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Interview: David Haslam, NICE

The new chair of the UK’s NICE discusses navigating the stormy waters of health service reforms, collaborating with pharma and the introduction of VBP

DAVID HASLAM

Since the UK government passed the UK Health and Social Care Act in 2012, few NHS-related bodies in England have been safe.

Primary Care Trusts and Strategic Health Authorities are no more – replaced by the mix of Clinical Commissioning Groups (CCGs) and NHS England (formerly the NHS Commissioning Board) – while several groups, including NHS Diabetes and Kidney Care and the National Cancer Action Team, have been amalgamated into more wide-reaching bodies that are aiming to reshape the healthcare environment in England.

One body that has remained largely intact, however, is the National Institute for Health and Care Excellence (NICE) – the organisation that provides guidance to healthcare professionals (HCPs) on the best course of care and evaluates whether health technologies are an effective use of NHS resources.

Although it may have recently changed its name from the National Institute for Health and Clinical Excellence to the National Institute for Health and Care Excellence to reflect an expanded remit covering social care, its main responsibilities remain in place, reflecting well on the body's achievements since it was created in 1999.

Much of this credit must go to NICE's founding chairman Sir Michael Rawlins, whose 14-year tenure saw NICE become one the world's leading health technology assessment (HTA) bodies.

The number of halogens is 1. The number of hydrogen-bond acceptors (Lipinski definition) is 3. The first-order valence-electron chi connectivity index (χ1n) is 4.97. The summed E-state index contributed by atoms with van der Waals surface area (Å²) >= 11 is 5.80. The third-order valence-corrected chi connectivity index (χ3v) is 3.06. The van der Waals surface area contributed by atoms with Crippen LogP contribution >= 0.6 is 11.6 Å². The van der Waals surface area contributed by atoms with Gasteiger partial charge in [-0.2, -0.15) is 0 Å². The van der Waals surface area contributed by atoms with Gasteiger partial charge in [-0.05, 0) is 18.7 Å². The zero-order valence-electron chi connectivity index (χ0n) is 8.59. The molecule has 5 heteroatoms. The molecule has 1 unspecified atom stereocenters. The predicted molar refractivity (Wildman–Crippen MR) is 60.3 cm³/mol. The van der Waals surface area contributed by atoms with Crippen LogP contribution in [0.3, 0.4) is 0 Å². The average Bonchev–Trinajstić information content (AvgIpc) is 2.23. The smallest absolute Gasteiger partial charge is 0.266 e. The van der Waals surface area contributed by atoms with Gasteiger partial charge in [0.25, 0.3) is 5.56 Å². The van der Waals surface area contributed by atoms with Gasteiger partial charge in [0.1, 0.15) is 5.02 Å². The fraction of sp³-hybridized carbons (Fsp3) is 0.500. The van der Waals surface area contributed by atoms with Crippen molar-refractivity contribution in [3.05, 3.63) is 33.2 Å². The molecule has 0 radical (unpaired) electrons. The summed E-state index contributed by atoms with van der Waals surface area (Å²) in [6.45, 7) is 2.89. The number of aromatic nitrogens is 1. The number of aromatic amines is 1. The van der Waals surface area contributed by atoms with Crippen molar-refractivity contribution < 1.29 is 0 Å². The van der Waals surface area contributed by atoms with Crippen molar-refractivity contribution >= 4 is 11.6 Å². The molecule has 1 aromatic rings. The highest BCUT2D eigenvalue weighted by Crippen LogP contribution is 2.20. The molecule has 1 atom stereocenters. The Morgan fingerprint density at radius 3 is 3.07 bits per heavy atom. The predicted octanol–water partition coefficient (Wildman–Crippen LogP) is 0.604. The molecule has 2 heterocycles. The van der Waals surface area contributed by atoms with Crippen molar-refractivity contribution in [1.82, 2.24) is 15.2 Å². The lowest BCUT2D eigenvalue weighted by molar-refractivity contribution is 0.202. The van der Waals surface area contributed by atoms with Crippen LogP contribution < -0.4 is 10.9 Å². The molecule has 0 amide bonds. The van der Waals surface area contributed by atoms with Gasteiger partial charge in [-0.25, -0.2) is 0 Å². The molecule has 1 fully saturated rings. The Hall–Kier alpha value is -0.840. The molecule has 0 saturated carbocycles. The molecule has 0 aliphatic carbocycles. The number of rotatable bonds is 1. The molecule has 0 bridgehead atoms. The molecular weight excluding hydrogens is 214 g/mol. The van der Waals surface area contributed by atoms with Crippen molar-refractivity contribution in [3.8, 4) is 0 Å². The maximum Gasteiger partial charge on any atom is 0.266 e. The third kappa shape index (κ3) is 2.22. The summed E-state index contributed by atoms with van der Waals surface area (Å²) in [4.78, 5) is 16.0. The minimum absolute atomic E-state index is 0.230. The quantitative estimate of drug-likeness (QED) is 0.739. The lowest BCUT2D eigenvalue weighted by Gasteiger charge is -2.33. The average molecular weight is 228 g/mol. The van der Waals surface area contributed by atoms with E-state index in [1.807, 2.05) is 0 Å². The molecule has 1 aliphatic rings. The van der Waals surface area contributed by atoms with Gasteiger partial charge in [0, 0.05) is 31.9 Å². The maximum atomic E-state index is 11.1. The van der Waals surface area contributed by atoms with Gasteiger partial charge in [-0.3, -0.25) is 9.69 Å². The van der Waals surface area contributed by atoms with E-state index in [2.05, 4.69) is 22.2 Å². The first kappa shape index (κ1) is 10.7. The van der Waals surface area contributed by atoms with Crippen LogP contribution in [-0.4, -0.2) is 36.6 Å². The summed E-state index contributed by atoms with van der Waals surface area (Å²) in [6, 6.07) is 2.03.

His replacement, Professor David Haslam, is more than capable of filling those shoes, however, boasting extensive and impressive experience in UK healthcare that includes 35 years as a GP and stints as president of both the British Medical Association (BMA) and the Royal College of General Practitioners (RCGP).

Ready for the challenge
Prof Haslam is no stranger to NICE either, having chaired its NHS evidence accreditation sub-committee and attended strategy meetings of the NICE board.

“I became hugely impressed with the organisation and fascinated by the challenges it posed,” he says, but he's under no illusions that taking over from Sir Michael will be an easy job, especially at a time of chaotic change in UK healthcare.

“There are challenges across the NHS, at the moment one being to ensure all the new organisations work together effectively,” says Prof Haslam. “NICE is facing its own changes too, but the Institute has been pretty a much a success story and can be a beacon of stability.”

NICE's most major change is an expanded remit to provide guidance to ensure quality standards of social care. This, in addition to its existing responsibilities in healthcare guidance, and it's a challenge Prof Haslam feels he is in a good standing to help lead.

“Most of my career was spent as a GP, and I think NICE's remit has become so broad that it probably does need a generalist to give an overview,” he says. “GPs are dealing with healthcare, social care and people's experience in hospital, public health and so on, which is pretty much NICE's remit.”

Move with the times
This expansion is a logical step, according to Prof Haslam, as the relationship between health and social care grows stronger due to the rise of chronic conditions and an increasingly aging population.